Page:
A few months ago, researchers from the Institute carried out a survey of the fan mussel in the Diana lagoon. The population observed is in good health !
Classified by the IUCN on the list of species in critical danger of extinction, following the epizootic infection which has for 3 years impacted the whole of the Mediterranean, the fan mussel’s hope of survival seems to be confined to the environment of lagoons and coastal ponds.
Sites where the bivalve mollusc is showing resistance to epizootic impact
The lagoons and coastal ponds, in particular in the vicinity of major rivers such as the Rhone and the Ebro, are increasingly seen as pockets of resistance where the fan mussel has survived in a good state of health. This is the case at the Etang de Thau lagoon, on the French coast of Languedoc, El Mar Menor in Spain and the Bay of Kotor in Montenegro. In Corsica, where the mortality rate is almost total, even in the Scandola reserve, it was vital to find out whether the coastal ponds there might also offer refuge to the species. So Professor Nardo Vicente, Dr Sylvain Couvray and Dr Rémy Simide carried out a survey in the Diana lagoon, on the east coast of the island, where the fan mussel populations had already been studied in 1990.
In the lagoon, a dense, healthy fan mussel population
And the observations carried out this year along the shores of the lagoon have revealed a dense, healthy population of fan mussels. The density is in the order of around ten individuals per square metre, about the same rate as that recorded in 1990. And among the fan mussels found there, the researchers detected no sign of recent suspected mortality, which again adds weight to the hypothesis of the existence of pockets of resistance in the coastal lagoons. “It is important to step up the research effort in these areas”, insist the members of the survey team. “The survival of these individuals is vital for the potential introduction in the fairly near future of programmes for restocking or natural reseeding by dispersal of larval flux in the sea.“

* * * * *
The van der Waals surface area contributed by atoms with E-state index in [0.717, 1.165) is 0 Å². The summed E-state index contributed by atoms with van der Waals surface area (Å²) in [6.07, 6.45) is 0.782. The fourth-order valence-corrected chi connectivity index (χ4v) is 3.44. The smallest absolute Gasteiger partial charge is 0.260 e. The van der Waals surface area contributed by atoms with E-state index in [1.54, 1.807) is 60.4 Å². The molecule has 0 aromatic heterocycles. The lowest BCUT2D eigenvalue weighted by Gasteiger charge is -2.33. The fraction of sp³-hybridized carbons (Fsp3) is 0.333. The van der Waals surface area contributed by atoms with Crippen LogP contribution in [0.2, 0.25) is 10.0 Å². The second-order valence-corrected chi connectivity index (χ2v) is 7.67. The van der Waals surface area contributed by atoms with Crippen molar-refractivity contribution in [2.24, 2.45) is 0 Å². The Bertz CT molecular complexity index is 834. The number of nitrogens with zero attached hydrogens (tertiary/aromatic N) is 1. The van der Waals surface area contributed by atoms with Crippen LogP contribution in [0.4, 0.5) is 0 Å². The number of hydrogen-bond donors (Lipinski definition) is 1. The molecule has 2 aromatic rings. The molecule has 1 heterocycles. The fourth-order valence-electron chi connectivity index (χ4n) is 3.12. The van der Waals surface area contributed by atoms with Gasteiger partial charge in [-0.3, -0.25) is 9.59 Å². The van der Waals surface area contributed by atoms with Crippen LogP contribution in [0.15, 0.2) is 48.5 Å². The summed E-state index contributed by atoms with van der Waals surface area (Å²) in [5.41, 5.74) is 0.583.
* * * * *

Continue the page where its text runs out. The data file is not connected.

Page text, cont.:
Determining whether recruitment is local or of marine origin
It remains to determine the origin of the larvae that have maintained the dynamism of this population: “For the time being”, Nardo Vicente concludes, “we don’t know whether the input of larvae has come from the sea, passing through the entry channel (grau), or whether it is a matter of local recruitment.“ Regular monitoring over time, a new hydrodynamic study of larvae captured in situ and a genetic study of the populations might provide a way to understand the settlement in the Diana lagoon of such large populations of Pinna nobilis, unaffected by the epizootic infection.